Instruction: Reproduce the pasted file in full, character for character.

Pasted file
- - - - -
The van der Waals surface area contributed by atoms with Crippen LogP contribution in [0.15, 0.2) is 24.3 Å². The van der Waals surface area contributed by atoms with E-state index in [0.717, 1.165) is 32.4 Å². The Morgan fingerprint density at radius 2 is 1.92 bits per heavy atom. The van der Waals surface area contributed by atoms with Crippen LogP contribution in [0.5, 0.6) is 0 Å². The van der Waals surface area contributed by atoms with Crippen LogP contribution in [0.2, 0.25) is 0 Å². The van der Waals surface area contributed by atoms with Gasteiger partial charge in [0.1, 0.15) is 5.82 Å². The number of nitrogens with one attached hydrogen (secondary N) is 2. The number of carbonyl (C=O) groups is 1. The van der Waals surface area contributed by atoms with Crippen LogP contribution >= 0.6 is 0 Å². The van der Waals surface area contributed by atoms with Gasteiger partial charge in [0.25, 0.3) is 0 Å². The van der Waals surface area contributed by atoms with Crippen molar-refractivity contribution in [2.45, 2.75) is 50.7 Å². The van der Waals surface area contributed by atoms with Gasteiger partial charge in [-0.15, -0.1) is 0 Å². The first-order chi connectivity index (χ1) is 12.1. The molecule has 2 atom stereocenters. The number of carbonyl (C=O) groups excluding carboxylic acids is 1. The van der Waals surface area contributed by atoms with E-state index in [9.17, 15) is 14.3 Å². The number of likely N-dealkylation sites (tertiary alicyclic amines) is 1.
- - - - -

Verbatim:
The van der Waals surface area contributed by atoms with Crippen LogP contribution in [0.15, 0.2) is 24.3 Å². The van der Waals surface area contributed by atoms with E-state index in [0.717, 1.165) is 32.4 Å². The Morgan fingerprint density at radius 2 is 1.92 bits per heavy atom. The van der Waals surface area contributed by atoms with Crippen LogP contribution in [0.5, 0.6) is 0 Å². The van der Waals surface area contributed by atoms with Crippen LogP contribution in [0.2, 0.25) is 0 Å². The van der Waals surface area contributed by atoms with Gasteiger partial charge in [0.1, 0.15) is 5.82 Å². The number of nitrogens with one attached hydrogen (secondary N) is 2. The number of carbonyl (C=O) groups is 1. The van der Waals surface area contributed by atoms with Crippen LogP contribution >= 0.6 is 0 Å². The van der Waals surface area contributed by atoms with Gasteiger partial charge in [0.25, 0.3) is 0 Å². The van der Waals surface area contributed by atoms with Crippen molar-refractivity contribution in [2.45, 2.75) is 50.7 Å². The van der Waals surface area contributed by atoms with Gasteiger partial charge in [-0.15, -0.1) is 0 Å². The first-order chi connectivity index (χ1) is 12.1. The molecule has 2 atom stereocenters. The number of carbonyl (C=O) groups excluding carboxylic acids is 1. The van der Waals surface area contributed by atoms with E-state index in [9.17, 15) is 14.3 Å². The number of likely N-dealkylation sites (tertiary alicyclic amines) is 1.